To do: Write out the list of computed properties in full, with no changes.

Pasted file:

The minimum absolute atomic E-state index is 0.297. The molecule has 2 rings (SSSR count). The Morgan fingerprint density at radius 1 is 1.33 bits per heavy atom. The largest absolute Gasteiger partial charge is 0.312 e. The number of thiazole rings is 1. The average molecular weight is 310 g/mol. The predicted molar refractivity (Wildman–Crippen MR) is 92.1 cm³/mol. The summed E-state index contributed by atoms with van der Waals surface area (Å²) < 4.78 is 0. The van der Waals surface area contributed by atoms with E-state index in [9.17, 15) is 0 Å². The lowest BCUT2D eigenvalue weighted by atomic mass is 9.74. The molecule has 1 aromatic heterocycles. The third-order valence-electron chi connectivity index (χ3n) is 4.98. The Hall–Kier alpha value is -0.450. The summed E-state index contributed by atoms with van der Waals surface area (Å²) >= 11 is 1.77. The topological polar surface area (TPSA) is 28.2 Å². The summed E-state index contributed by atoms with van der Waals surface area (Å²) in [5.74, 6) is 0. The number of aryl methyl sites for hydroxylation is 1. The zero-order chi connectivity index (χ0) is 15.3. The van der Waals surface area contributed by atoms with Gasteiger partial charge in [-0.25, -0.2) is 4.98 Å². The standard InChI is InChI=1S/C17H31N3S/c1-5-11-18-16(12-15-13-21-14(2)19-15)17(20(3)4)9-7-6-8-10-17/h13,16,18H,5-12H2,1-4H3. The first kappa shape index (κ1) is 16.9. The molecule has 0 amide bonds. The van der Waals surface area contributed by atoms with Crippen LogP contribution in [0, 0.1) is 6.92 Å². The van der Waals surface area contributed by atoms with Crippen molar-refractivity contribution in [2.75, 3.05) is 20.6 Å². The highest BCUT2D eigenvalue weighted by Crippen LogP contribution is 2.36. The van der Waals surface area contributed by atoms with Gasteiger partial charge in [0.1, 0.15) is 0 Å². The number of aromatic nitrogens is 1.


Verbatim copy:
The minimum absolute atomic E-state index is 0.297. The molecule has 2 rings (SSSR count). The Morgan fingerprint density at radius 1 is 1.33 bits per heavy atom. The largest absolute Gasteiger partial charge is 0.312 e. The number of thiazole rings is 1. The average molecular weight is 310 g/mol. The predicted molar refractivity (Wildman–Crippen MR) is 92.1 cm³/mol. The summed E-state index contributed by atoms with van der Waals surface area (Å²) < 4.78 is 0. The van der Waals surface area contributed by atoms with E-state index in [9.17, 15) is 0 Å². The lowest BCUT2D eigenvalue weighted by atomic mass is 9.74. The molecule has 1 aromatic heterocycles. The third-order valence-electron chi connectivity index (χ3n) is 4.98. The Hall–Kier alpha value is -0.450. The summed E-state index contributed by atoms with van der Waals surface area (Å²) >= 11 is 1.77. The topological polar surface area (TPSA) is 28.2 Å². The summed E-state index contributed by atoms with van der Waals surface area (Å²) in [5.74, 6) is 0. The number of aryl methyl sites for hydroxylation is 1. The zero-order chi connectivity index (χ0) is 15.3. The van der Waals surface area contributed by atoms with Gasteiger partial charge in [-0.25, -0.2) is 4.98 Å². The standard InChI is InChI=1S/C17H31N3S/c1-5-11-18-16(12-15-13-21-14(2)19-15)17(20(3)4)9-7-6-8-10-17/h13,16,18H,5-12H2,1-4H3. The first kappa shape index (κ1) is 16.9. The molecule has 0 amide bonds. The van der Waals surface area contributed by atoms with Crippen LogP contribution in [0, 0.1) is 6.92 Å². The van der Waals surface area contributed by atoms with Crippen molar-refractivity contribution in [2.75, 3.05) is 20.6 Å². The highest BCUT2D eigenvalue weighted by Crippen LogP contribution is 2.36. The van der Waals surface area contributed by atoms with Gasteiger partial charge in [0.1, 0.15) is 0 Å². The number of aromatic nitrogens is 1.